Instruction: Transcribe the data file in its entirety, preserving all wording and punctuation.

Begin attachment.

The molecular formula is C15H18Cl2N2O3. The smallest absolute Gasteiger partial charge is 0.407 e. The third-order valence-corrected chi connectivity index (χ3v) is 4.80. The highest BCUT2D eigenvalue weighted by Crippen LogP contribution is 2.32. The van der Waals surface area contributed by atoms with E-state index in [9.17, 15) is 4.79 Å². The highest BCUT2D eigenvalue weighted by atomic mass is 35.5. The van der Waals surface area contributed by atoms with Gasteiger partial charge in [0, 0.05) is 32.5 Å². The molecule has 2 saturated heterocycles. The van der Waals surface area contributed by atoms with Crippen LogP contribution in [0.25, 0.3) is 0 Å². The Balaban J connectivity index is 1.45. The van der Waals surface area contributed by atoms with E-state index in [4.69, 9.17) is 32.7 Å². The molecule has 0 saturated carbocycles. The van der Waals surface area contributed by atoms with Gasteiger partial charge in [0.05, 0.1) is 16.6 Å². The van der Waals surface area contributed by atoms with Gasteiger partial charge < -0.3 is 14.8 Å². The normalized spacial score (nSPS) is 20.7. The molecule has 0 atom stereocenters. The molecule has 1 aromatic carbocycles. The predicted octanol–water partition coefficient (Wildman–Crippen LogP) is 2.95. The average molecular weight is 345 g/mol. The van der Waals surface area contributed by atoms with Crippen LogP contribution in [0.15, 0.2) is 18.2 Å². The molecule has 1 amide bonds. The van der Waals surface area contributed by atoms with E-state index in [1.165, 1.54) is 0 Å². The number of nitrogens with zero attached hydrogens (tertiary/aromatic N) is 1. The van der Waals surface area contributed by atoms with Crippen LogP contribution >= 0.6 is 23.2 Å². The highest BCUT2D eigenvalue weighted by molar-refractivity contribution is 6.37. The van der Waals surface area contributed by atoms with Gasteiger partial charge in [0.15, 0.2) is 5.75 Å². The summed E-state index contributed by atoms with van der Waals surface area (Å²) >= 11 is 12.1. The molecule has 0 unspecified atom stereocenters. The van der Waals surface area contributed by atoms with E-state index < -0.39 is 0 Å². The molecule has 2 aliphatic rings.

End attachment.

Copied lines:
The molecular formula is C15H18Cl2N2O3. The smallest absolute Gasteiger partial charge is 0.407 e. The third-order valence-corrected chi connectivity index (χ3v) is 4.80. The highest BCUT2D eigenvalue weighted by Crippen LogP contribution is 2.32. The van der Waals surface area contributed by atoms with E-state index in [9.17, 15) is 4.79 Å². The highest BCUT2D eigenvalue weighted by atomic mass is 35.5. The van der Waals surface area contributed by atoms with Gasteiger partial charge in [0, 0.05) is 32.5 Å². The molecule has 2 saturated heterocycles. The van der Waals surface area contributed by atoms with Crippen LogP contribution in [0.25, 0.3) is 0 Å². The Balaban J connectivity index is 1.45. The van der Waals surface area contributed by atoms with E-state index in [4.69, 9.17) is 32.7 Å². The molecule has 0 saturated carbocycles. The van der Waals surface area contributed by atoms with Gasteiger partial charge in [0.05, 0.1) is 16.6 Å². The van der Waals surface area contributed by atoms with Gasteiger partial charge < -0.3 is 14.8 Å². The normalized spacial score (nSPS) is 20.7. The molecule has 0 atom stereocenters. The molecule has 1 aromatic carbocycles. The predicted octanol–water partition coefficient (Wildman–Crippen LogP) is 2.95. The average molecular weight is 345 g/mol. The van der Waals surface area contributed by atoms with Crippen LogP contribution in [0.15, 0.2) is 18.2 Å². The molecule has 1 amide bonds. The van der Waals surface area contributed by atoms with E-state index in [1.165, 1.54) is 0 Å². The number of nitrogens with zero attached hydrogens (tertiary/aromatic N) is 1. The van der Waals surface area contributed by atoms with Crippen LogP contribution >= 0.6 is 23.2 Å². The highest BCUT2D eigenvalue weighted by molar-refractivity contribution is 6.37. The van der Waals surface area contributed by atoms with Gasteiger partial charge in [0.15, 0.2) is 5.75 Å². The summed E-state index contributed by atoms with van der Waals surface area (Å²) >= 11 is 12.1. The molecule has 0 unspecified atom stereocenters. The van der Waals surface area contributed by atoms with E-state index < -0.39 is 0 Å². The molecule has 2 aliphatic rings.